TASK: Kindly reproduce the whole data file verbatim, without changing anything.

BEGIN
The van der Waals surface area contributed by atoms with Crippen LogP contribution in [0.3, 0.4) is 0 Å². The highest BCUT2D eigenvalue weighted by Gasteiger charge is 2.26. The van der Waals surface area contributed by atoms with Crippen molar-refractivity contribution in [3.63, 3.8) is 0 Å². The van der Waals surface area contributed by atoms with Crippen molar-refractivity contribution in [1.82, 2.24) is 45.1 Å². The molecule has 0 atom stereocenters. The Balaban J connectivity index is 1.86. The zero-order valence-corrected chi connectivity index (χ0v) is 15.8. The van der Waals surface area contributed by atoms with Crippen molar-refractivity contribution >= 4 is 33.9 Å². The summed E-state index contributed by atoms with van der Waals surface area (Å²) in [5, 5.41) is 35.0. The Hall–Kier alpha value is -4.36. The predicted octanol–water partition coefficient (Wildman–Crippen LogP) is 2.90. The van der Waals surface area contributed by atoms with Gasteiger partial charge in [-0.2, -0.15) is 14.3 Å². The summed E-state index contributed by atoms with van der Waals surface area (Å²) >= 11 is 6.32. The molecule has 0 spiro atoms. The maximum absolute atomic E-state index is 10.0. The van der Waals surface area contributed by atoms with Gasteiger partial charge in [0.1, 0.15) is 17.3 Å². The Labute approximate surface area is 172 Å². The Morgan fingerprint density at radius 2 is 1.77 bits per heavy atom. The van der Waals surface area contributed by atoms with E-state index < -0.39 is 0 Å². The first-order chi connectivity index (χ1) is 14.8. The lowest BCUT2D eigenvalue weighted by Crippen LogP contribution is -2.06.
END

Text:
The van der Waals surface area contributed by atoms with Crippen LogP contribution in [0.3, 0.4) is 0 Å². The highest BCUT2D eigenvalue weighted by Gasteiger charge is 2.26. The van der Waals surface area contributed by atoms with Crippen molar-refractivity contribution in [3.63, 3.8) is 0 Å². The van der Waals surface area contributed by atoms with Crippen molar-refractivity contribution in [1.82, 2.24) is 45.1 Å². The molecule has 0 atom stereocenters. The Balaban J connectivity index is 1.86. The zero-order valence-corrected chi connectivity index (χ0v) is 15.8. The van der Waals surface area contributed by atoms with Crippen molar-refractivity contribution >= 4 is 33.9 Å². The summed E-state index contributed by atoms with van der Waals surface area (Å²) in [5, 5.41) is 35.0. The Hall–Kier alpha value is -4.36. The predicted octanol–water partition coefficient (Wildman–Crippen LogP) is 2.90. The van der Waals surface area contributed by atoms with Gasteiger partial charge in [-0.2, -0.15) is 14.3 Å². The summed E-state index contributed by atoms with van der Waals surface area (Å²) >= 11 is 6.32. The molecule has 0 spiro atoms. The maximum absolute atomic E-state index is 10.0. The van der Waals surface area contributed by atoms with Gasteiger partial charge in [0.1, 0.15) is 17.3 Å². The Labute approximate surface area is 172 Å². The Morgan fingerprint density at radius 2 is 1.77 bits per heavy atom. The van der Waals surface area contributed by atoms with E-state index < -0.39 is 0 Å². The first-order chi connectivity index (χ1) is 14.8. The lowest BCUT2D eigenvalue weighted by Crippen LogP contribution is -2.06.